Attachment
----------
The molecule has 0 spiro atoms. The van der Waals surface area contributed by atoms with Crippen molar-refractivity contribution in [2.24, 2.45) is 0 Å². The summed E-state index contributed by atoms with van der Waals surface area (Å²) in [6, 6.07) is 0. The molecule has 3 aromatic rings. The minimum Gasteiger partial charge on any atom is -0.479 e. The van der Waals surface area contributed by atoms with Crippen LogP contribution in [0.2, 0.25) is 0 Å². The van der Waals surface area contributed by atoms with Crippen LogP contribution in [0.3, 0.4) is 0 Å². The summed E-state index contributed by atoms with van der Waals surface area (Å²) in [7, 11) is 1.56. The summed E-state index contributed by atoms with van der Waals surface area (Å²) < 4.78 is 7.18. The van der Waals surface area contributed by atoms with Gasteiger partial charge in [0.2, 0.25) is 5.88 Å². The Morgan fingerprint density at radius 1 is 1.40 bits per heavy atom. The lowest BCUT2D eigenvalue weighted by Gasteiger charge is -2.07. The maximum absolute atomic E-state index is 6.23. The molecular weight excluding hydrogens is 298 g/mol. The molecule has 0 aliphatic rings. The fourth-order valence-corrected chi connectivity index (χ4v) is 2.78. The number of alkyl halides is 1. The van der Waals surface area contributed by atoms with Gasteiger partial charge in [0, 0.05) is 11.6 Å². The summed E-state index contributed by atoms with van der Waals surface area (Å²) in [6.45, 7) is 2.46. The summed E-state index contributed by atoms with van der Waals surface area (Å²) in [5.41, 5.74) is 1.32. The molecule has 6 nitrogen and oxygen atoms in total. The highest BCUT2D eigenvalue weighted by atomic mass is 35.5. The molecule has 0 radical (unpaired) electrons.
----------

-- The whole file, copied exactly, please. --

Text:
The molecule has 0 spiro atoms. The van der Waals surface area contributed by atoms with Crippen molar-refractivity contribution in [2.24, 2.45) is 0 Å². The summed E-state index contributed by atoms with van der Waals surface area (Å²) in [6, 6.07) is 0. The molecule has 3 aromatic rings. The minimum Gasteiger partial charge on any atom is -0.479 e. The van der Waals surface area contributed by atoms with Crippen LogP contribution in [0.2, 0.25) is 0 Å². The van der Waals surface area contributed by atoms with Crippen LogP contribution in [0.3, 0.4) is 0 Å². The summed E-state index contributed by atoms with van der Waals surface area (Å²) in [7, 11) is 1.56. The summed E-state index contributed by atoms with van der Waals surface area (Å²) < 4.78 is 7.18. The van der Waals surface area contributed by atoms with Gasteiger partial charge in [0.2, 0.25) is 5.88 Å². The Morgan fingerprint density at radius 1 is 1.40 bits per heavy atom. The lowest BCUT2D eigenvalue weighted by Gasteiger charge is -2.07. The maximum absolute atomic E-state index is 6.23. The molecular weight excluding hydrogens is 298 g/mol. The molecule has 0 aliphatic rings. The fourth-order valence-corrected chi connectivity index (χ4v) is 2.78. The number of alkyl halides is 1. The van der Waals surface area contributed by atoms with Gasteiger partial charge in [0, 0.05) is 11.6 Å². The summed E-state index contributed by atoms with van der Waals surface area (Å²) in [6.45, 7) is 2.46. The summed E-state index contributed by atoms with van der Waals surface area (Å²) in [5.41, 5.74) is 1.32. The molecule has 6 nitrogen and oxygen atoms in total. The highest BCUT2D eigenvalue weighted by atomic mass is 35.5. The molecule has 0 radical (unpaired) electrons.